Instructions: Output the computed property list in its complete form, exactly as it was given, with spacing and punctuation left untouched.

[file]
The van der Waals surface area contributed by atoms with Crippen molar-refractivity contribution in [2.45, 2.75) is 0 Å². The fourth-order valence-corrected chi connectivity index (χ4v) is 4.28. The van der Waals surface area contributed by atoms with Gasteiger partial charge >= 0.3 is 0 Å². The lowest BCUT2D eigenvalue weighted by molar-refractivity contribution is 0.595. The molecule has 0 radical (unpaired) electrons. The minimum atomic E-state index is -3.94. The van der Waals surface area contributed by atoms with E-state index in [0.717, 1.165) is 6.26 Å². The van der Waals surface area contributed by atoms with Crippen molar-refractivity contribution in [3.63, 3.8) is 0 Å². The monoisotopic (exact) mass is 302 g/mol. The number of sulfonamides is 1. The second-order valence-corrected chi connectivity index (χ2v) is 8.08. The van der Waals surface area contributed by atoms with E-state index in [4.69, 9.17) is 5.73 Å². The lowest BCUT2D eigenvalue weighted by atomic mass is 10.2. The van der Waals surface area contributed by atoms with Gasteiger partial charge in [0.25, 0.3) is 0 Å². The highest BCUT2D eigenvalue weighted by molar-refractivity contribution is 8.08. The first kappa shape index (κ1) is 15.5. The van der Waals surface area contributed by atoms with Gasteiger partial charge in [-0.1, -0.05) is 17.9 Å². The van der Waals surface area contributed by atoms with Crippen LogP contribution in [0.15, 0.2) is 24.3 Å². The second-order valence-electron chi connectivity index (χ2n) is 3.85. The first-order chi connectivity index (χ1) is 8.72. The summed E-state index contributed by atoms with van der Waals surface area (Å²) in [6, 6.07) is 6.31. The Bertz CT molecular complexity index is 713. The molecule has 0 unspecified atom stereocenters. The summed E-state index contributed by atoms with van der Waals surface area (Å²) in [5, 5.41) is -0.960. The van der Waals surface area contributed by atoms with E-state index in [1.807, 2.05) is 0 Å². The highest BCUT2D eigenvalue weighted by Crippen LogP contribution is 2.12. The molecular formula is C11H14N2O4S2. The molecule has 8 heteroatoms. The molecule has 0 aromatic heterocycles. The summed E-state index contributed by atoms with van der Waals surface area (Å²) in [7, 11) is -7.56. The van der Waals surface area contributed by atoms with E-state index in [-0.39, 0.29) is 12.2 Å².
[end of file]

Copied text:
The van der Waals surface area contributed by atoms with Crippen molar-refractivity contribution in [2.45, 2.75) is 0 Å². The fourth-order valence-corrected chi connectivity index (χ4v) is 4.28. The van der Waals surface area contributed by atoms with Gasteiger partial charge >= 0.3 is 0 Å². The lowest BCUT2D eigenvalue weighted by molar-refractivity contribution is 0.595. The molecule has 0 radical (unpaired) electrons. The minimum atomic E-state index is -3.94. The van der Waals surface area contributed by atoms with E-state index in [0.717, 1.165) is 6.26 Å². The van der Waals surface area contributed by atoms with Crippen molar-refractivity contribution in [3.63, 3.8) is 0 Å². The monoisotopic (exact) mass is 302 g/mol. The number of sulfonamides is 1. The second-order valence-corrected chi connectivity index (χ2v) is 8.08. The van der Waals surface area contributed by atoms with E-state index in [4.69, 9.17) is 5.73 Å². The lowest BCUT2D eigenvalue weighted by atomic mass is 10.2. The van der Waals surface area contributed by atoms with Gasteiger partial charge in [0.25, 0.3) is 0 Å². The highest BCUT2D eigenvalue weighted by molar-refractivity contribution is 8.08. The first kappa shape index (κ1) is 15.5. The van der Waals surface area contributed by atoms with Gasteiger partial charge in [-0.1, -0.05) is 17.9 Å². The van der Waals surface area contributed by atoms with Crippen LogP contribution in [0.15, 0.2) is 24.3 Å². The second-order valence-electron chi connectivity index (χ2n) is 3.85. The first-order chi connectivity index (χ1) is 8.72. The summed E-state index contributed by atoms with van der Waals surface area (Å²) in [6, 6.07) is 6.31. The Bertz CT molecular complexity index is 713. The molecule has 0 unspecified atom stereocenters. The summed E-state index contributed by atoms with van der Waals surface area (Å²) in [5, 5.41) is -0.960. The van der Waals surface area contributed by atoms with E-state index in [1.807, 2.05) is 0 Å². The highest BCUT2D eigenvalue weighted by Crippen LogP contribution is 2.12. The molecular formula is C11H14N2O4S2. The molecule has 8 heteroatoms. The molecule has 0 aromatic heterocycles. The summed E-state index contributed by atoms with van der Waals surface area (Å²) in [7, 11) is -7.56. The van der Waals surface area contributed by atoms with E-state index in [-0.39, 0.29) is 12.2 Å².